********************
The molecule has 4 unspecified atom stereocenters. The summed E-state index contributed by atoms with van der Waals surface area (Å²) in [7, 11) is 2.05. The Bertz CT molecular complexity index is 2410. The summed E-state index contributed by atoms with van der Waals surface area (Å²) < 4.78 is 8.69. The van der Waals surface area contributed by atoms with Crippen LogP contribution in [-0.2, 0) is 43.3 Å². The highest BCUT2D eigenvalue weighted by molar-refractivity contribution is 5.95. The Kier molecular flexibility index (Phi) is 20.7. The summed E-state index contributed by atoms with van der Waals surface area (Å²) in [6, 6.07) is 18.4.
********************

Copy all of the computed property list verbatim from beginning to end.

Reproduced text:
The molecule has 4 unspecified atom stereocenters. The summed E-state index contributed by atoms with van der Waals surface area (Å²) in [7, 11) is 2.05. The Bertz CT molecular complexity index is 2410. The summed E-state index contributed by atoms with van der Waals surface area (Å²) < 4.78 is 8.69. The van der Waals surface area contributed by atoms with Crippen LogP contribution in [-0.2, 0) is 43.3 Å². The highest BCUT2D eigenvalue weighted by molar-refractivity contribution is 5.95. The Kier molecular flexibility index (Phi) is 20.7. The summed E-state index contributed by atoms with van der Waals surface area (Å²) in [6, 6.07) is 18.4.